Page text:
This Peaberry lot from Kiaga, Kenya has wonderful zesty and citrus qualities, balanced by a toffee-like sweetness and a finish similar to well-steeped Chinese green tea.
|TASTES LIKE||Toffee, green tea and citrus|
Kiaga is one of 19 factories managed by Othaya Farmers Cooperative Society, an organisation of 19 small wet mills (known as “factories,”) in and around the town of Othaya in Nyeri county. The society was registered in 1956 with 250 farmers, and has since grown to over 15,000 members.
Many factors make Othaya extraordinary, chief among them strong social unity, a holistic approach to business management and a progressive view towards quality control throughout the supply chain. The society has a nursery and farm store to supply its members with inputs, equipment and seedlings. Farm management workshops are offered regularly, and factory managers are routinely trained on wet mill best practices. Othaya has sample roasting and cupping facilities at the Gatuyaini factory, and society staff cup samples of every lot delivered during the harvest season. Also at Gatuyaini factory is a complete dry milling installation, allowing the society to manage even the parchment hulling sorting and grading elements of their operation.
This lot is a Peaberry (PB) lot – the word peaberry describes the coffee bean itself, not the origin or variety. Peaberry coffee is a naturally occurring mutation present in all coffee varieties where only one bean is present inside of the coffee cherry instead of the normal two, occurring as a result of one ovule failing to pollinate. This results in extra space for the single developing seed. Within this space, a rounder seed grows inside. It’s commonly said that peaberries can offer bright acidity, sweetness, and concentrated and complex flavours in a cup, though their quality is affected by the same variables, such as variety, processing method, and altitude, as regular coffee beans. To create this PB lot of SL28/SL34 varieties, the PB beans were sorted out separately from the regular coffee cherries by density and size.
|PRODUCER||Othaya Farmers Cooperative Society|
|VARIETAL||SL28 and SL34|
It seems likely that coffee grew wild within the region that would become Kenya, buried deep inside impenetrable forests, or perhaps hiding in plain sight. However, it wasn’t until 1895 that missionaries attempted to grow coffee for commercial purposes. The 100 seeds from Reunion Island that would serve as progenitors to the Kenyan coffee industry arrived on a train, carried by priests belonging to an order known as “Holy Ghost Fathers.” On August 12th, 1899, they arrived at the spot that would quickly become the country’s capital city.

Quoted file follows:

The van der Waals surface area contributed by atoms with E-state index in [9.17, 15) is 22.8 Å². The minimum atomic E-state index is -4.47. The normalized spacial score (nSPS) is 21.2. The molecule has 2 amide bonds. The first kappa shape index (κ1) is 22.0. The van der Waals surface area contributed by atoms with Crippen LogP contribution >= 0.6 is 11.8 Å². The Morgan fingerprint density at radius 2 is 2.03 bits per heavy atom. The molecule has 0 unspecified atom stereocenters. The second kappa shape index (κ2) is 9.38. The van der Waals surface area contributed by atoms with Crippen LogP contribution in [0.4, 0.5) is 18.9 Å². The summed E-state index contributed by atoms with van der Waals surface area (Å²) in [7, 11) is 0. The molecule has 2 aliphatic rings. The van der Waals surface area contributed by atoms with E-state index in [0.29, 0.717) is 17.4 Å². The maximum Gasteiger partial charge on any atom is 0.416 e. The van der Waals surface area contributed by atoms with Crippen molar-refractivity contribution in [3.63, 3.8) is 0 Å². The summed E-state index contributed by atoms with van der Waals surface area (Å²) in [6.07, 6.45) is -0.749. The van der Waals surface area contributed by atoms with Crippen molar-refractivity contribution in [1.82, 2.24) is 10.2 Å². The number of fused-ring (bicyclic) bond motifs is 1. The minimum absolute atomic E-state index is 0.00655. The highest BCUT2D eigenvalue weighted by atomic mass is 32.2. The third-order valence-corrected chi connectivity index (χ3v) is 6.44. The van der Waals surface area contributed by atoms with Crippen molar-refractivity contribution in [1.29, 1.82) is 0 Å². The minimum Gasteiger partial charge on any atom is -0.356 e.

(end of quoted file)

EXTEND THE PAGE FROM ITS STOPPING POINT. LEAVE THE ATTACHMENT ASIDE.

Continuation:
One of the early protestant medical missionaries was Dr. Henry Scott. After his death in 1911, a new hospital complex was named after Dr. Scott and when the department of agriculture took over the complex in 1923 they kept the name: Scott Agricultural Laboratories, or “Scott Labs.” This is the origin of the “SL” in the name of the varieties this lot is comprised of. Over the last century, coffee has been grown through the highland regions of Kenya. The largest and oldest coffee growing areas are the central highlands, particularly Nyeri, sandwiched between the foothills of Mt Kenya to the east and the Aberdare Mountain Range to the west.
How to get the best tasting cup
|AGE BEST USED||7-18 days after roast|
|BREW PARAMETERS||Dose 20g in a V60 and add 300g of water in 5 pours of 60g between 89-91 degrees C. Start with a 60g bloom for 35 seconds then allow water to drain through each subsequent time before adding more water, aim to finish the brew between 2:15 and 2:45|
|BEST FREEZE DATE||9-11 days after roast|